Sheryl Sandberg, the tech executive who became known over her years with Facebook as the most powerful woman in Silicon Valley, announced on Wednesday that she is leaving the social media platform’s parent company, Meta Platforms, after 14 years.
Meta’s chief operating officer, whose years in the limelight peaked after the release of her bestseller, “Lean In,” came to define an era of women in the workforce, announced the news in a post on her Facebook page.
“When I took this job in 2008, I hoped I would be in this role for five years. Fourteen years later, it is time for me to write the next chapter of my life,” she wrote. “I am not entirely sure what the future will bring – I have learned no one ever is. But I know it will include focusing more on my foundation and philanthropic work, which is more important to me than ever given how critical this moment is for women.”
The post also mentions that Sandberg will be marrying her partner, Tom Bernthal, this summer as the couple raises the five children in their blended family. She also wrote that she will be working on transitioning her reports and responsibilities with Meta and Facebook founder and CEO Mark Zuckerberg, to whom she has served as a steadfast no. 2 over the years.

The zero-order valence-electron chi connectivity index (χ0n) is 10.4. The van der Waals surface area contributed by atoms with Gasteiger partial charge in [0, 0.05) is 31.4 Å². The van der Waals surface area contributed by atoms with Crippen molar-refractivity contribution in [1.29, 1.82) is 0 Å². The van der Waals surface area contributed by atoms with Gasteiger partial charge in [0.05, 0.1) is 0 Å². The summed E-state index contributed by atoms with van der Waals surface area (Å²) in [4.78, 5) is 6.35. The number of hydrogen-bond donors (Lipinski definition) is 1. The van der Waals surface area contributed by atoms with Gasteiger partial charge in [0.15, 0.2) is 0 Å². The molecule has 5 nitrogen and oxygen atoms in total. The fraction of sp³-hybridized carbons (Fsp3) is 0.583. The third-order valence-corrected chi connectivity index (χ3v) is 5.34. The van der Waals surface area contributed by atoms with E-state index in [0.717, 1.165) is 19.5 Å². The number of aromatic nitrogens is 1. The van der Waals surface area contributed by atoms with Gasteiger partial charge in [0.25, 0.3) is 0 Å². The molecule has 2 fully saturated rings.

Zuckerberg’s is the first comment displayed on Sandberg’s early afternoon Facebook post.
“The end of an era,” he wrote directly to Sandberg. “In the 14 years we’ve worked together, you’ve architected our ads business, hired great people, forged our management culture, and taught me how to run a company. I’m going to miss working alongside you every day, but grateful to have you as a lifelong friend. Thank you for all you’ve done for me and my family, for our company, and for millions of people around the world. You’re a superstar.”
Sandberg joined Meta, which was then called Facebook, from an executive role at Google after she met Zuckerberg at a holiday party and the two quickly became a united force that saw Facebook through massive and continuous growth, a successful IPO and seemingly endless revenue. Meanwhile, Sandberg carved out a niche for herself as a champion of women in leadership positions with her 2013 bestseller Lean In and the subsequent founding of the Lean In Foundation, a non-profit that seeks to lift up women through community, education, and peer group networking.
But reports emerged recently about Sandberg’s diminished profile amid Meta’s recent scandals and apparently a now-strained relationship with Zuckerberg. In April, a report in the Wall Street Journal stated that Sandberg had leveraged the influence that her powerful role granted her to twice squash a tabloid’s damning story about her then-romantic partner.
Prior to her role at Meta, Sandberg was the vice president of Global Online Sales and Operations at Google and served as chief of staff for the United States Treasury Department under Bill Clinton. Earlier in her career, she had a run as a management consultant with McKinsey & Company and had a role as an economist with the World Bank.
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